February 18, 2014
Negligent Infliction of Emotional Distress as a Tag-Along to Retaliatory Discharge in Tennessee
The Tennessee Court of Appeals has decided a case which may open the door to (or which, at a minimum clarifies the standards for) a plaintiff to include a claim for "negligent infliction of emotional distress" (NIED) as a tag-along to a claim for retaliatory discharge from employment. The case, decided February 14, 2014 by the Court of Appeals, Western Section, is Coleman v. Humane Society of Memphis. In this case, the Court permitted the plaintiff's claims on both theories (retaliatory discharge and NIED) to proceed to trial.
Tennessee law regarding NIED claims is complicated, to say the least. Tennessee authorities have distinguished claims based in negligence from claims based on intentional conduct, and in order to avoid trivial claims based upon negligence, Tennessee has required medical or scientific proof of a serious emotional injury in cases involving NIED claims... except that in cases where NIED is a "parasitic" claim, rather than a "stand alone" claim, no medical or scientific proof is required. So, what claims are "parasitic" and what claims are "stand alone?" (To answer that question would require considerably more discussion that can be presented here).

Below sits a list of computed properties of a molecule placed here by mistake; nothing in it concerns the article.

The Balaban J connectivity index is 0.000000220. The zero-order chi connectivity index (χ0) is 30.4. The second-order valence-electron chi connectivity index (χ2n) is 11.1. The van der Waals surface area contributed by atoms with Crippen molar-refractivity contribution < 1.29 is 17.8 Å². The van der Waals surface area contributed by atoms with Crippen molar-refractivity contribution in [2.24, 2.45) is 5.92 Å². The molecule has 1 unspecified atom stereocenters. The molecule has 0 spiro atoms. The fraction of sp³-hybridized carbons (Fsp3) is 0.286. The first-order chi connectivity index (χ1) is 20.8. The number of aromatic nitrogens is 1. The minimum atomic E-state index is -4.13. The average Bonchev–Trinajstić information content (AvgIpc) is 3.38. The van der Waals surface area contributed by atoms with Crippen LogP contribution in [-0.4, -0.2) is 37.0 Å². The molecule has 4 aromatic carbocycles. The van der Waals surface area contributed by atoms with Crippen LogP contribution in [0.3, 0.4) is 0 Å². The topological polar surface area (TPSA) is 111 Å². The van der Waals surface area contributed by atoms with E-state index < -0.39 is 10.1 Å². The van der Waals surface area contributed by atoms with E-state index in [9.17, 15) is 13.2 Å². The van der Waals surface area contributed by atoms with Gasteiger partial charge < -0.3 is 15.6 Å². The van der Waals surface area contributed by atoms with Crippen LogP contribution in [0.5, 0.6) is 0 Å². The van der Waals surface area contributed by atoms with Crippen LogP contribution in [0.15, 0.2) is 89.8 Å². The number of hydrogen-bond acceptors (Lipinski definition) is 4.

In the Coleman case, the employer argued that the plaintiff's NIED claim was necessarily a stand-alone claim requiring expert proof, because the plaintiff had not alleged any "physical injury," but had only alleged economic losses. The employer also argued that a negligence claim cannot be "parasitic to" a claim based upon intentional conduct. The Court of Appeals disagreed, holding that the NIED claim "flowed from the retaliatory discharge," despite the fact that no physical injuries were alleged. Therefore, the NIED claim was "parasitic," and the plaintiff did not have to offer expert medical or scientific evidence of a serious emotional injury.
This case contains an excellent survey discussion of NIED claims under Tennessee law, as well as a discussion of some interesting elements in retaliatory discharge cases. The law in these areas is full of nuances and subtle distinctions, and this opinion provides a great starting point for analyzing these claims.
For Tennessee employers and employment lawyers, Coleman arguably means that just about any time a plaintiff files a claim based upon retaliatory discharge, then so long as the plaintiff can allege some emotional harm resulting from the discharge, a NIED claim is likely viable. Does this really change the law of retaliatory discharge law in Tennessee? It may, because it arguably adds another basis for the recovery of damages for emotional injury-type claims, rather than just claims for economic losses such as back pay and front pay.